Welcome to Good Friday! We call it good because it’s good for us, for all of humanity. But, that dark Friday back in the day was a really bad day for Jesus.
It probably wouldn’t take much for us to feel a bit weepy today as we give some thought and prayer to Jesus’ passion. If we think on this matter some, today will most certainly bring a few lump-in-the-throat moments.
Speaking of which, I am drawn to a verse of Scripture from Matthew’s account of the crucifixion. We are told that around 3:00 on that fateful afternoon, that first Good Friday, Jesus shouted out in a loud voice, “My God, my God, why have you forsaken me (Matthew 27:46b NIV).”
Note that he was, quoting King David from Psalm 22:1a. David goes on to say, “Why are you so far from saving me, so far from the words of my groaning (Psalm 22:1b NIV).”
While King David too may have felt alienation, I am convinced that no living mortal has ever felt the depth of utter abandonment as did Christ on that cross. I think I can make the case that Jesus fought to occupy the lowest rung on the angst ladder and kept it all for himself.
The intensity of his suffering feels scandalous and disgraceful to me. It seems utterly undignified that the Son of God would be in such despair.
Again, I can make the case that no one in human history suffered such utter and complete separation from God than Christ.
Well, actually the apostle Paul made the case for me:
“Who, being in very nature God, did not consider equality with God something to be grasped, but made himself nothing, taking the very nature of a servant, being made in human likeness. And being found in appearance as a man, he humbled himself and became obedient to death–even death on a cross (Philippians 2:6-8 NIV)!”
Jesus, who is God, loved us to death! He still does!
Years ago, I heard Billy Graham make the statement that hell is separation from God. I thought about that for a while and then decided that he was right! Can you imagine a deeper hell than being totally cut off from God?
The word hell is of Old English derivation when means to be penned up. A hel(d) was a livestock pen.
My thinking is that while on that cross, when he made that statement of abandonment, it was because he occupied the lowest recesses of that forbidden place. I believe this was required of Jesus.
I believe it was Jesus’ mission to actually become the lowest point in the universe. Jesus literally went through hell for us.
Years ago in seminary, I was taught by a wise old theologian that Christ’s death is like a fishnet. For a fishnet to be effective, it must be lowered beneath the fish.
If the net is beneath all the fish, then all the fish will be raised with the net. No fish will be left behind!
Christ had to fall beneath us in order to grasp us as he arose. In the case of Jesus, a rising tide really does float all boats.
To put a finer point on things, nothing can place us beyond Christ’s grasp (Romans 8:39)! There can be no sorrow, pain, guilt, shame, indiscretion, or failure that places us beyond Jesus’ personal experience or his ability to reach us.
The prophet Isaiah chimed in too:
“He is despised and rejected of men; a man of sorrows, and acquainted with grief: and we hid as it were our faces from him; he was despised, and we esteemed him not. Surely, he hath borne our griefs, and carried our sorrows: yet we did esteem him stricken, smitten of God, and afflicted. But he was wounded for our transgressions, he was bruised for our iniquities: the chastisement of our peace was upon him; and with his stripes we are healed (Isaiah 53:3-5 KJV).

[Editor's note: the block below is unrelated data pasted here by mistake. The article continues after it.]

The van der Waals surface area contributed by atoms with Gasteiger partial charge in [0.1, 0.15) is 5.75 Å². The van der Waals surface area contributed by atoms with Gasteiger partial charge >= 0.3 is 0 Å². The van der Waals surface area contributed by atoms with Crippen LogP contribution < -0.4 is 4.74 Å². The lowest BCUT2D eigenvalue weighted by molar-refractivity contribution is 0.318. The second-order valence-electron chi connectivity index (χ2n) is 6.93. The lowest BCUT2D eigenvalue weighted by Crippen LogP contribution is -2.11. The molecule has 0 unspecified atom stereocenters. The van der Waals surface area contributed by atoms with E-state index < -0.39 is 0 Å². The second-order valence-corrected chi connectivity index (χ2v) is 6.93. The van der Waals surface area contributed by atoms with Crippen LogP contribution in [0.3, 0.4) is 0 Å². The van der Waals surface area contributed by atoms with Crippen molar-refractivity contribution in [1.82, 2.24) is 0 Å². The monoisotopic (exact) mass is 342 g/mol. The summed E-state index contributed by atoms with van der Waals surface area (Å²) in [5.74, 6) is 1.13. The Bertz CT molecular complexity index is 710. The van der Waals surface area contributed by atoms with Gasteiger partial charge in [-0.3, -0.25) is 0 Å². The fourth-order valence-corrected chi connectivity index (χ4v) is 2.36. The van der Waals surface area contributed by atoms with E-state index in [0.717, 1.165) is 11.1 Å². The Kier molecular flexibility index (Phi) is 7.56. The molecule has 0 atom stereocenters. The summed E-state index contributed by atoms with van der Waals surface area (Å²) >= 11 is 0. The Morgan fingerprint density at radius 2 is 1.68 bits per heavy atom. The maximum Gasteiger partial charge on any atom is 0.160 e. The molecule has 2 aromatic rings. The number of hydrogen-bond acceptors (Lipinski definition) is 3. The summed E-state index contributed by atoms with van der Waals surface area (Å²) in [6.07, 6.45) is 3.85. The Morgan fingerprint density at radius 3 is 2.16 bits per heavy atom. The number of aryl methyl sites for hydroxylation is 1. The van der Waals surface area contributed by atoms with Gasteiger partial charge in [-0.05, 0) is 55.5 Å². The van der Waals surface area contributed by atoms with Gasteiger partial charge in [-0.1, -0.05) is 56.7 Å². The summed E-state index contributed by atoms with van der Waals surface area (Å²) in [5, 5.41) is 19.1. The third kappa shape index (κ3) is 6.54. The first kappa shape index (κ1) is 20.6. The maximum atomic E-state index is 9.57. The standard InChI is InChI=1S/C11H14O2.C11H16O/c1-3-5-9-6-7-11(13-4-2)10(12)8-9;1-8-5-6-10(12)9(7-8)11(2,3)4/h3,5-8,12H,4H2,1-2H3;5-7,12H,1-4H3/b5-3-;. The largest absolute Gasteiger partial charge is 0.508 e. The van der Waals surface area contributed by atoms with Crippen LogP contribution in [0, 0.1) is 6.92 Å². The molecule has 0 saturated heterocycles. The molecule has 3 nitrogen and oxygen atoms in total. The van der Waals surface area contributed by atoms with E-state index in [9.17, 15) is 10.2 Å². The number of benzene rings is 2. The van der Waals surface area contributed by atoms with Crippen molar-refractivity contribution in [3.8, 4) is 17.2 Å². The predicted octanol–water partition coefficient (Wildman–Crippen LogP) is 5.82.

And, this explains a lot.
For example, it explains how a fellow like Horatio Spafford, who lost four daughters in a tragic shipwreck, can pass over the very spot where his daughters were drowned and calmly write:
When peace, like a river attendeth my way.
When sorrows like sea-billows roll,
Whatever my lot, Thou hast taught me to say,
It is well, it is well, with my soul.
Though Satan should buffer, though trials should come,
Let this blessed assurance control,
That Christ hath regarded my helpless estate
And hath shed His own blood for my soul.
(It Is Well With My Soul, The United Methodist Hymnal, #377, vss 1 & 2)
And for crying out loud, Spafford’s family was heading overseas by ship to attend a Dwight Moody revival in England when the ship sank. He was to join them later on. This tale is almost too gruesome to believe!
But even so, you and I can boldly sing that hymn too because through Christ, nothing in the universe is the end of the story, not even the greatest daggers that Satan can throw!
That man of sorrows, that man acquainted with grief has borne our griefs and carried our sorrows.
Another old hymn has begun to play in my head:
In the cross of Christ I glory,
Towering o’er the wrecks of time;
All the light of sacred story,
Gathers round its head sublime.
When the woes of life o’er-take me,
Hopes deceive and fears annoy,
Never shall the cross forsake me.
Lo! It glows with peace and joy!
(In the Cross of Christ I Glory, John Bowring, The United Methodist Hymnal, #295 vss 1 & 2, 1825.)
So, today is Good Friday. Good for us! Bad for Jesus!
But, what a savior! And, more good news is that nothing will stop him from bringing us safely home!
As I said, it wouldn’t take much to become a little weepy as we think this over and pray about it. Once we were lost, but now we are found, blind but now we see.
Some thoughts to consider on a Good Friday!